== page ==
Get off at the corner of Parker and Salem Streets, at the St. Patrick school. Walk southwest on Salem Street for 0.2 mile, on the bridge over the railroad tracks, to South Broadway and turn right. Walk northwest on South Broadway for 0.1 mile and turn left (southwest) onto Shattuck Street. The Station is the second building on the right.
Air Assessment Branch
Thomas McGrath, Branch Chief
978-975-1138 ext. 318
The AAB is part of the Bureau of Waste Prevention, Planning and Evaluation Division. It is divided into four sections (Air Monitoring, Special Studies, Quality Assurance, and Source Monitoring). With 42 air quality monitoring stations located in 27 cities and towns throughout the Commonwealth, including photochemical air monitoring stations (PAMS), an acid rain station, and meteorological facilities, the AAB monitors USEPA's criteria air pollutants, conducts special studies (e.g., monitoring hydrocarbons and mercury, and speciating PM2.5 particulates), and provides up to the minute air quality information to Massachusetts citizens, including ozone/smog alerts. The AAB also:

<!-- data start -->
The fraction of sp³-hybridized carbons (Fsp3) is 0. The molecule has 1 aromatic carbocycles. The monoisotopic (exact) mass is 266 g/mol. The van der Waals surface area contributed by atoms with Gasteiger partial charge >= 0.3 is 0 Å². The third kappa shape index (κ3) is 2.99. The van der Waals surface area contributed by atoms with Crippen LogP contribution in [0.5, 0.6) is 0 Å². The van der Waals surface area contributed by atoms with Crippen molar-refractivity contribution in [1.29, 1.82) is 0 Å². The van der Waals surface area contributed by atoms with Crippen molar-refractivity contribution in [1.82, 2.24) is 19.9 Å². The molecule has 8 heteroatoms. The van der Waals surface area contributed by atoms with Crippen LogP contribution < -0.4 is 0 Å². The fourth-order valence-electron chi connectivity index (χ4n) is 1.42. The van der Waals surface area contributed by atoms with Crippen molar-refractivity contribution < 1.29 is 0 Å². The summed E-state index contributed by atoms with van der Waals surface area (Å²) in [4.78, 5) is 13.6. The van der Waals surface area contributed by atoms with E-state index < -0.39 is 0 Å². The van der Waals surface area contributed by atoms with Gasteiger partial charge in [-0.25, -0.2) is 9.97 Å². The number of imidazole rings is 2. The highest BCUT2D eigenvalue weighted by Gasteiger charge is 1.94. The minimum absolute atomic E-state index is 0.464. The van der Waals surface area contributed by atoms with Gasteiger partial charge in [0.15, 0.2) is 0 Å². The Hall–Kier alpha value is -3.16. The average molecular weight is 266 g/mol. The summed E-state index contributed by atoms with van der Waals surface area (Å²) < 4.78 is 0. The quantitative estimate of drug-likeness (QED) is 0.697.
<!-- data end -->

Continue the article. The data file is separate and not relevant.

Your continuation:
- Determines and publishes reports on long-term trends in Massachusetts air quality
- Provides air monitoring expertise to all DEP programs
- Provides air monitoring quality assurance support to the Continuous Emission Monitoring (CEM) Program and to major projects such as the Central Artery Project.
Oscar C. Pancorbo, Ph.D.
Division and Station Director
Oscar.Pancorbo@state.ma.us or 978-682-5237 ext. 314
The Division of Environmental Analysis (DEA), housed in the Senator William X. Wall Experiment Station in Lawrence, includes the state environmental reference laboratory for the Commonwealth of Massachusetts. The Station is also designated as the state principal drinking water laboratory as required for primacy under the Safe Drinking Water Act. Massachusetts and other states with federally delegated authority under the Act are required to establish and maintain a state principal laboratory.